ABN AMRO to pay Ageas $498 million to end legal proceedings
28 June 2012
Dutch state-owned bank ABN AMRO today said that it will pay €400 million ($498 million) to Belgian insurer Ageas, formerly Fortis, to settle a legal proceedings.
Amsterdam-based ABN AMRO was partly acquired by Dutch-Belgian group Fortis in 2007, and was nationalised a year later by the Dutch government after Fortis was bailed out by The Netherlands, Belgium, and Luxembourg with a €11.2 billion infusion.
Ageas, a former part of Fortis' insurance operations, had claimed €2 billion from ABN AMRO since the convertible securities owned by a Fortis unit had become part of ABN AMRO.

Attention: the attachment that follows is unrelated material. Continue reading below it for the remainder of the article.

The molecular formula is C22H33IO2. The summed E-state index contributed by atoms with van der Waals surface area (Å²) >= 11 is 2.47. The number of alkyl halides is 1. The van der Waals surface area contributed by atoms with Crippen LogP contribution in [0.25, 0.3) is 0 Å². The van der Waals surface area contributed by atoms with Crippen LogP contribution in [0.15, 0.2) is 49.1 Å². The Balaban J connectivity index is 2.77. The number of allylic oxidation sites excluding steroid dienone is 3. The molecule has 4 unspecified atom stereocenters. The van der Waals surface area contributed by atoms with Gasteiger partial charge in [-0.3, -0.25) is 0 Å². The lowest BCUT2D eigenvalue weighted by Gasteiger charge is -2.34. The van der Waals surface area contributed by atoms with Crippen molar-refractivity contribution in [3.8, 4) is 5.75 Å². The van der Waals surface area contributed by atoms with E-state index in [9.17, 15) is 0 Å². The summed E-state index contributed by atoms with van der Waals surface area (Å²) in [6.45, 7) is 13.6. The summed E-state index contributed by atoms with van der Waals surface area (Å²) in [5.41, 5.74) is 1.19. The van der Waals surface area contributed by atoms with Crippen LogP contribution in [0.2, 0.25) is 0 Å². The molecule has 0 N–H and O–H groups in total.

ABN AMRO said that the dispute was related to the preference shares of ABN AMRO Capital Finance Ltd (AACF) and the Mandatory Convertible Securities (MCS) being issued in 1999 and 2007 respectively by entities that belonged to the former Fortis group.
Following the break-up of the former Fortis group there was no agreement on whether and / or how to share the cost of conversion of these instruments among the entities involved. In 2009 Ageas made a €362.5-million cash payment for disputes relating to AACF and in 2010, Ageas converted the MCS into Ageas shares.
Ageas initiated two legal proceedings in the Netherlands regarding these disagreements.